Getting sucked into the YouTube vortex

For a show with very little plot or contestant talent needed, Wipeout continues to attract huge audiences who appreciate the dramatic misfortunes of others. (credit: Courtesy of Wikimedia Commons) For a show with very little plot or contestant talent needed, Wipeout continues to attract huge audiences who appreciate the dramatic misfortunes of others. (credit: Courtesy of Wikimedia Commons)

As much as I’d like to believe I’m a cultured intellectual, mindless entertainment might just be my greatest weakness.

You know the drill. You’ve spent all week working your butt off, and Friday finally comes. The work hasn’t ended (does it ever?), but you have ten minutes or so to breathe. You’ve earned it. A movie is way too much commitment, and even an hour seems long to focus on one episode of a show. But 20 minutes of Friends? A YouTube video or two? That sounds perfect, right?

Wrong. That’s how they trap you. Next thing you know, you’re sitting pants-less in the dark covered in Tostitos crumbs, and you’ve literally run out of BuzzFeed videos to watch. You can actually feel brain soup leaking out of your ears. You’re distantly aware that you have class tomorrow, but the panic has been mostly drowned out by that dazed, icky, self-loathing feeling. You’ve transcended to a new plane of procrastination.

What is so darn addictive about #RELATABLE sketches, cats being cute, and strangers performing outlandish challenges? Well, I’ve decided to punish myself for this weekend by puzzling it out.

There’s a science to our stupid crap binges. For starters, length is key. The perfect YouTube video spans four to six minutes. It needs to be short enough to hold your probably short and divided attention. At the same time, it must be long enough that the process of clicking and loading and buffering feels worth it, and you don’t become aware that you have tumbled into a chain-clicking spiral. As you click, you must always be thinking: “Just one more, one more couldn’t hurt.”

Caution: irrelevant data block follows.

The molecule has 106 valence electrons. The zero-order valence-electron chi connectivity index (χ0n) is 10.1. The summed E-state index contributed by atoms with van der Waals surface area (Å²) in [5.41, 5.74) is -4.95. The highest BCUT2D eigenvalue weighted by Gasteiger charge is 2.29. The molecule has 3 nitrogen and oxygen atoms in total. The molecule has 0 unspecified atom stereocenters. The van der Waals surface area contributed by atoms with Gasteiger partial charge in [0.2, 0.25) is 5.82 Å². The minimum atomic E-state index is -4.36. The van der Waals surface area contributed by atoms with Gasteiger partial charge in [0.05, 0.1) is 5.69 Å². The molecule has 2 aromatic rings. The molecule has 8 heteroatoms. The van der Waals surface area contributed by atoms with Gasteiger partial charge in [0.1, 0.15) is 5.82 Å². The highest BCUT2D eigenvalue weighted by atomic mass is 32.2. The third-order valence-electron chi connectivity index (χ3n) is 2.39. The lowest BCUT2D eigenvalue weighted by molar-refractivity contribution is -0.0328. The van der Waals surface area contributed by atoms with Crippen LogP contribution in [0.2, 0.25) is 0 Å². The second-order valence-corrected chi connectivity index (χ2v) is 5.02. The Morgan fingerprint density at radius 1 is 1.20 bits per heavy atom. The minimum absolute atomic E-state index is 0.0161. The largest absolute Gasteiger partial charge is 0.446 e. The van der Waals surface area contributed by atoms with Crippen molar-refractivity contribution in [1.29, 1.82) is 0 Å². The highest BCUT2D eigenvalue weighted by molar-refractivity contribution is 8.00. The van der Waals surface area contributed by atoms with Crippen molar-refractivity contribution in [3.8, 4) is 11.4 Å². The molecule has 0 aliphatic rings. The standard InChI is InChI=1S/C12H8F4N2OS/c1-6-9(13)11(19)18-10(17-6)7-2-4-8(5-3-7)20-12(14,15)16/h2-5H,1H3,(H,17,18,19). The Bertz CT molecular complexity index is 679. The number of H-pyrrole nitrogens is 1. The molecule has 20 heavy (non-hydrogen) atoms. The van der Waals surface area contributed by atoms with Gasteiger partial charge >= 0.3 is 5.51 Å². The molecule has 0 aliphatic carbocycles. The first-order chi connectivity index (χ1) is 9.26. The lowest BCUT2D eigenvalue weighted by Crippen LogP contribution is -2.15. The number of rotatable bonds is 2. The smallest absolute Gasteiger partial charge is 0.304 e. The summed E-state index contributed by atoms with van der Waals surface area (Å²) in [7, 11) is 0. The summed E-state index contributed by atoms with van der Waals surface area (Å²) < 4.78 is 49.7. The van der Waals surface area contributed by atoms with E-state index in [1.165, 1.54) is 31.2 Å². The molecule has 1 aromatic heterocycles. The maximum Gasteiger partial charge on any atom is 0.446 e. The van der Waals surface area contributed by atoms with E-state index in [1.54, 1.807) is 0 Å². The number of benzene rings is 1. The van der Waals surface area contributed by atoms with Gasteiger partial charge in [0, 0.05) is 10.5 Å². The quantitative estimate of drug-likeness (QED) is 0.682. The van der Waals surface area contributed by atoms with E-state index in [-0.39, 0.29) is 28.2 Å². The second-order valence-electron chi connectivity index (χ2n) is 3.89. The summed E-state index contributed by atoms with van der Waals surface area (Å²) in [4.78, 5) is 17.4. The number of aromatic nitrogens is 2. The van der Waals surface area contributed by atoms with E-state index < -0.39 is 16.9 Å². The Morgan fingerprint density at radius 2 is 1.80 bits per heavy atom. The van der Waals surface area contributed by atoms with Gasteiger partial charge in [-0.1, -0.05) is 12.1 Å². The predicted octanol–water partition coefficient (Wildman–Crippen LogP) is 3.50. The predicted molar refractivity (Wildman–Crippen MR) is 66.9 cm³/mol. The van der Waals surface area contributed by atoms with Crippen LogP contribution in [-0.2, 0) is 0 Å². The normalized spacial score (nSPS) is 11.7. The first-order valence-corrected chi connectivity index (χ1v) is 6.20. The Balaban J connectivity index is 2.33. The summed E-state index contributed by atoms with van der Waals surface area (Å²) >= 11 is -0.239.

Close cousins with length is cohesion. A quality editing job is half the battle won against your wrecked productivity. Editing cuts out any boring lag-time or unrelated tangents, so your attention doesn’t have a moment to waver. Through the entirety of the video, you should be laughing, “aww”-ing, about to laugh, or engaging in limited self-reflection (i.e. “Why don’t I have a cat?”; “Maybe I could pull off a faux hawk”; “How hard can it be to sneak a cat into my dorm?”). Editing turns a video into a bite-sized dopamine blast. Much like Tostitos, you can never have just one.

Now that we have the form locked down, let’s take a look at content. A video (at least one that doesn’t feature small, fluffy creatures) should satisfy at least one of two natural human compulsions: finding people who are “Just Like You” and gawking at those who are definitely not. I call this the relatable-voyeuristic spectrum, where the vast majority of popular videos find a home.

BuzzFeed has the spectrum down to a fine art. With the sheer scope and volume of its content, you can try on identities like hats. Right now, a playlist of “tall/gay/Asian/awkward problems” is out there waiting for you. It won’t be long until your relate-ability standards dwindle. You’ll start clicking on things like “11 Startling Boob Confessions” because, hey — you have those.

Voyeurism is also a tempting beast. People like to watch other people do things that they can’t, don’t, won’t or shouldn’t do. While you probably wouldn’t want to go anywhere near surströmming (“The Stinkiest Food in the World”), people’s faces are pretty freaking rich when they get a whiff. And while no one will likely ever let you on the Wipeout set, it’s a hell of a lot of fun watching equally unfit people give it a try. Maybe you’d love to have a professional makeup artist transform you into Lady Gaga, but most of us just don’t have those kind of resources. Watching it online is the next best thing.

Addictive videos allow you to live vicariously through other people, and personality is critical. Sure, you’re alone in your room, not with any actual friends. But keep watching and the strangers in these videos will start to feel like friends. Vloggers get popular by inviting strangers to peer into a window at their usually glamorous, fun, and interesting lives. Even mass-produced, common-denominator BuzzFeed lures in viewers with characters like “The Try Guys.” You’ll start thinking “oh, that guy’s got cool hair, he’s pretty funny” and end up thinking you might as well watch every video he’s ever been in.

Basically, trash entertainment is the slipperiest of slopes. There’s a fine line between a guilty pleasure and an actually self-destructive habit. I’m still walking the tightrope. I hope your balance is better than mine.